God’s Country – Airing Some Dirty Laundry

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God’s Country, Photo Credit: Turtleberry Press Photography

A REVIEW BY ACHILLES FEELS

God’s Country, a one-woman show presented by the nomadic Strand Theatre, gets to you right off the bat.  Elena Kostakis, the Strand’s Managing Director, explains in her curtain speech that their company’s mission is to support new and emerging works of theatre by women.  Choosing to present this piece by LOVE (aka Michelle Nelson, the playwright, as she refers to herself) is truly powerful and fully supports the many facets of diversity in the Strand’s mission.  At the after-show talk-back session for God’s Country someone asked LOVE if this was a production about being a queer woman in today’s society.  She beautifully responded:

“This is a piece about being a non ‘normal’ person in God’s eyes.”

LOVE has really done quite a bit for as young as she is.  She writes constantly (this evening’s performance was chock-full of text), she has published a book, she is an advocate for equal rights, a photographer, musician, and a recipient of a Baker Artist b-grant award in 2011.  Though this list of life accomplishments are long, it’s nowhere near as exhaustive as LOVE’s contributions to humanity, the arts, and culture in Baltimore and Washington DC are inspiring.  God’s Country is part art, part spoken-word poetry, part song, part dance, and part autobiography.  The work chronicles the lives and struggles of several personalities at an after-church Bible study group.  LOVE, the only person on this tiny stage, plays 8 independent and fully realized characters.  Each interacts, lives, and tells a story or two about struggling with their demons.  Fittingly, the show was produced in Saint Marks church’s basement theatre.  This location was the perfect setting for this piece of relevant social-change theatre.  The folding chairs, the low drop ceiling, the rumbling sound of the refrigerator in the corner all added to the audience experience and the realism of the moment. It nodded to immersive theatre, perhaps unintentionally.  The set that the performer used was not dressed nor built-out.  Using some simple props LOVE conveyed her many characters effortlessly and beautifully.

LOVE opens the performance with lovely contemporary choreography (by Tracie Jiggetts) and simple, yet effective lighting (design by Brad Norris & Lana Riggins).  She quickly changes character and we are introduced to the first personality: an overzealous preacher with a drinking problem.   Her text is full of irony and hypocrisy.  She has begun her whirlwind tour of ‘cray-’cray and grrl, I am hooked!  LOVE transitions into several characters including a white redneck male, a husband on the down-low, an HIV positive teenaged mother, a blind gay male singer, and several more.  Her use of simple iconic props is alluring and brilliant.  At times, we even get a semi-autobiographical character of Michelle, which feels honest and true to LOVE’s own Id.  LOVE mentioned in the talk-back that a juxtaposed amalgamation of Michelle and the overzealous preacher are most close to her own personality and approach to life.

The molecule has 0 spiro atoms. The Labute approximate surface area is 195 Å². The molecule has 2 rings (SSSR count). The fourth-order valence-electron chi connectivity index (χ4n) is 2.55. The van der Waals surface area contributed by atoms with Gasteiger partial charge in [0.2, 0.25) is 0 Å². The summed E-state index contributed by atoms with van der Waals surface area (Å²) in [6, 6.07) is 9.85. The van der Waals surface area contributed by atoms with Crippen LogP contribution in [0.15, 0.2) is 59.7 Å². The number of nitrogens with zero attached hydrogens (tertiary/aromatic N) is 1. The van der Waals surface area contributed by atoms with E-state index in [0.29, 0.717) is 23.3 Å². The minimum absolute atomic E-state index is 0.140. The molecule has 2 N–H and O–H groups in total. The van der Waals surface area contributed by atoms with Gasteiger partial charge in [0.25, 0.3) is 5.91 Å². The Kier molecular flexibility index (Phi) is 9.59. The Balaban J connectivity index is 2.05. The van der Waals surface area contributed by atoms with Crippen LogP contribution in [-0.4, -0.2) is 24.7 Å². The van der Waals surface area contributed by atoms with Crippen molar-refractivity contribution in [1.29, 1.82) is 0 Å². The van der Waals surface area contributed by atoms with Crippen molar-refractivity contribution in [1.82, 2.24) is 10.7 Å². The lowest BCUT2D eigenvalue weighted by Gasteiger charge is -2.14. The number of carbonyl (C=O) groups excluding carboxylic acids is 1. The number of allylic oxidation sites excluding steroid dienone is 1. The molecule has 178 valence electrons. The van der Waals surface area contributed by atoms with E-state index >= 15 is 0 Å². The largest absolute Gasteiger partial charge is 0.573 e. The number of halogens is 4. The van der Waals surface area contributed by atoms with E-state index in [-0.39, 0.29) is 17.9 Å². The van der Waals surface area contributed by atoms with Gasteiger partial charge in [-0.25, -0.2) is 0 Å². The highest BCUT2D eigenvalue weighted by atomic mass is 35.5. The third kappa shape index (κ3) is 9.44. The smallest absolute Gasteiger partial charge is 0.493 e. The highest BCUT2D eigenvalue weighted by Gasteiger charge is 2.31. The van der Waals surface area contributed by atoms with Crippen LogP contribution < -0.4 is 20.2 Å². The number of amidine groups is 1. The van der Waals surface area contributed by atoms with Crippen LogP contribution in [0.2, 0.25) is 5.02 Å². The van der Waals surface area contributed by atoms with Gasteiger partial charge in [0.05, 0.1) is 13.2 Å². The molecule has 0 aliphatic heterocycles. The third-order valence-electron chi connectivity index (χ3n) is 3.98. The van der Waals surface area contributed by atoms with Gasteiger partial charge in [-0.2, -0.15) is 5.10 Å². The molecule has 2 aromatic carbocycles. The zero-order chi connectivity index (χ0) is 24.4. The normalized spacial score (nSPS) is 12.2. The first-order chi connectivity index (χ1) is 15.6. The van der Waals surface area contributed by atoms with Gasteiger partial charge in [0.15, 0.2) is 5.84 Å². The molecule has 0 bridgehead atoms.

During the talk-back, an audience member pointed out the error in the work’s subtitle indicating 9 on-stage personalities; in fact, there were only 8.  LOVE brings to our attention that the last remaining character, totaling the 9 referenced in the subtitle, is us -the audience (okay, yeah, eye-roll).  At first her response to this question seemed gimmicky, or unrealistic but the text in the work and the themes explored in her one woman show are universally understood and experienced by anybody who has felt like an outsider (okay, yeah, eye-roll redacted).  I mean, who, at one time or another hasn’t felt shunned or isolated?  Can I get an Amen?

The Bottom Line:  God’s Country, LOVE’s one-woman show about the many personalities and demons a person encompasses, is beautifully written, wonderfully performed, and boldly themed.  Her performance was seamless.  The spoken-word text was, at times, difficult to understand due to the speed of delivery, but there were so many great takeaway lyrics and the singing voice of LOVE was so wonderful that it made it easy to simply sit back and listen. I really enjoyed this alternatively-styled piece. I think it is remarkable how many topics were covered in a single evening by a single, very talented, writer/performer.  Put me down as in love with LOVE.

SECOND OPINION?

http://www.washingtonpost.com/entertainment/theater_dance/the-baltimore-apocalypse-small-theaters-wild-visions/2014/10/13/a75fa5de-52e6-11e4-892e-602188e70e9c_story.html

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